Thirty-Eight Witnesses: the Kitty Genovese Case, by AM Ronsenthal***

38witnessesAM Rosenthal was a journalist, but in the 1960’s he was moved to write this relatively brief book—if fictional it would be considered a novella—about the failure of neighboring New Yorkers to come to the aid of Kitty Genovese, a woman that was murdered in 1964. I received this DRC free of charge from Net Galley and Open Road Integrated Media in exchange for an honest review.

The crime, one that occurred before drive-by shootings and mass killings in schools and other public places became an all-too-frequent occurrence in the USA, horrified New York and all that heard about it. The killer attacked 28 year old Kitty Genovese as she returned home from work. She lived in a middle class neighborhood, and when police later investigated, they would learn that 38 witnesses heard her scream for help. Nobody called the police until it was too late to save her. This is especially horrifying given that the killer left her bleeding after stabbing her several times, and she had the time, while he moved the car, to approach an apartment building and make her way inside its doors. But before she was able to go further, her murderer parked the car and returned to finish the job. She screamed a number of times, and one man opened his window and yelled at whoever was down there to leave her alone. Later the coroner would testify that had any of the witnesses phoned the police sooner, Kitty could have been saved. Instead she bled to death.

Largely Ronsenthal uses this opportunity to wax philosophical, both about the callous nature of people in general, and of New Yorkers. One New York newspaper managed to infer that it was her own fault by referring to her as a “barmaid” and mentioning that she was not living with her husband; the takeaway from this appearing to be that had she stayed with the mister and been home raising kids, she would not have been in danger. In this instance I think we can surmise that half a century later, any journalist who got that kind of misogynistic garbage past his editor would have heard from readers.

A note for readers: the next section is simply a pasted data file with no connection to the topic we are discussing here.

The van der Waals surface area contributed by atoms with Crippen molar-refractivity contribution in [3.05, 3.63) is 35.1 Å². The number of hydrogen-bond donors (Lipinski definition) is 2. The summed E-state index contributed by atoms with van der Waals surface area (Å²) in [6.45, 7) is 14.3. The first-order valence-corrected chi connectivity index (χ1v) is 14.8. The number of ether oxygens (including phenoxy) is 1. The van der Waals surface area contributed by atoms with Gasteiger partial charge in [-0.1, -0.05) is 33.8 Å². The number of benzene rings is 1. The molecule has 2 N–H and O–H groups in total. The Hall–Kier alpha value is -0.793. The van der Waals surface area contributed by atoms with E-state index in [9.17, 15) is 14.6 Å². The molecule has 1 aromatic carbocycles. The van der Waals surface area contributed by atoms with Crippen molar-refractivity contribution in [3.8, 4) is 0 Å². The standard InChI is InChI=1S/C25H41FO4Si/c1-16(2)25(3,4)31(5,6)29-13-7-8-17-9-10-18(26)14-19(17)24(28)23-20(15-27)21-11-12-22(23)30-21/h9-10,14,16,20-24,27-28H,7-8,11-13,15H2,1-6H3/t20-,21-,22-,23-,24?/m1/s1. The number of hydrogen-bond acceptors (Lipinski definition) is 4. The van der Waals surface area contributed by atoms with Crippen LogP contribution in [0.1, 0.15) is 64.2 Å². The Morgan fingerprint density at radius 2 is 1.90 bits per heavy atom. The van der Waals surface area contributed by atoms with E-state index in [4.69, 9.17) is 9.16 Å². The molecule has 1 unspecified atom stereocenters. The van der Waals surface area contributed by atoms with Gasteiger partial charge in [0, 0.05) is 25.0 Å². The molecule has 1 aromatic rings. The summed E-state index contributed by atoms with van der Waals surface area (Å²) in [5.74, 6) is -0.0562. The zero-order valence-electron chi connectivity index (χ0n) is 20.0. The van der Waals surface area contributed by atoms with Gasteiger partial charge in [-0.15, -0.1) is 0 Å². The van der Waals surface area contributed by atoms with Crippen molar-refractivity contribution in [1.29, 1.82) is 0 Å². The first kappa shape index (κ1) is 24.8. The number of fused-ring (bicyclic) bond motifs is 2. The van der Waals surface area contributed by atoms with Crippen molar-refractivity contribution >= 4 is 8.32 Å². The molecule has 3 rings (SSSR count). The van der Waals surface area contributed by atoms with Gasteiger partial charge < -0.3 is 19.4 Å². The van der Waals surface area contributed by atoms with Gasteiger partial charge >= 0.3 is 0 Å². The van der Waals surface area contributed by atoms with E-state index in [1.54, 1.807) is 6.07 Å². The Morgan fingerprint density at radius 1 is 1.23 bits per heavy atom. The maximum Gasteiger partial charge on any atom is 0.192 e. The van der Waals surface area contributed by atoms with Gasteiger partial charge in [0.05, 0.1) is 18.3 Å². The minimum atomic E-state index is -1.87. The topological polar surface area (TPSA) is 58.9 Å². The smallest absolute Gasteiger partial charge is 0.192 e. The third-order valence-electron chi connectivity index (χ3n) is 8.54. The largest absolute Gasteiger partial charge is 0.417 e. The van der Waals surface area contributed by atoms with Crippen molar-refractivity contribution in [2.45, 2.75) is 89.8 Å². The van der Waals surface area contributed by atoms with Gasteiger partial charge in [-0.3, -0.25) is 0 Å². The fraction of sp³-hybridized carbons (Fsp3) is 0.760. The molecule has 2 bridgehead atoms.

I found this little nugget hard to review. Part of it was due to a stereotype I wasn’t aware I carried; I assumed this attack was somehow related to the mafia (note the Italian last name). Whoopsie! Yes, I know that not everyone that bears an Italian name has a mobster in the family. So it goes.

But also, it’s an unusual piece of writing in that it isn’t really a memoir, isn’t really philosophy, isn’t really sociology. But the overall thesis appears to be that human beings don’t take good enough care of each other. He also uses the occasion to speak in defense of New York cops, who performed their jobs as well as they could in this circumstance. But what timing, given the behavior of NYPD of late! The piece hasn’t really aged all that well.

The writer speaks of a time in India when he himself failed to help others, a time when he regularly strolled past beggars that were ragged, often badly disabled or diseased, and he didn’t help them. He brought this item back time and again to where it felt a little like breast-beating and gnashing of teeth. I wasn’t interested in providing the author with the catharsis he seemed to be reaching for. For that, get a therapist already!

In all, I think his narrative is probably geared more toward native New Yorkers, and since the event is long gone and doesn’t really have a modern parallel, the niche that may be interested has shrunk to New Yorkers of Social Security age.

The writing was fluent, as one might expect of a seasoned journalist, but its prime period has come and gone. I was happy to read it free, but would not have wished to pay for the privilege.

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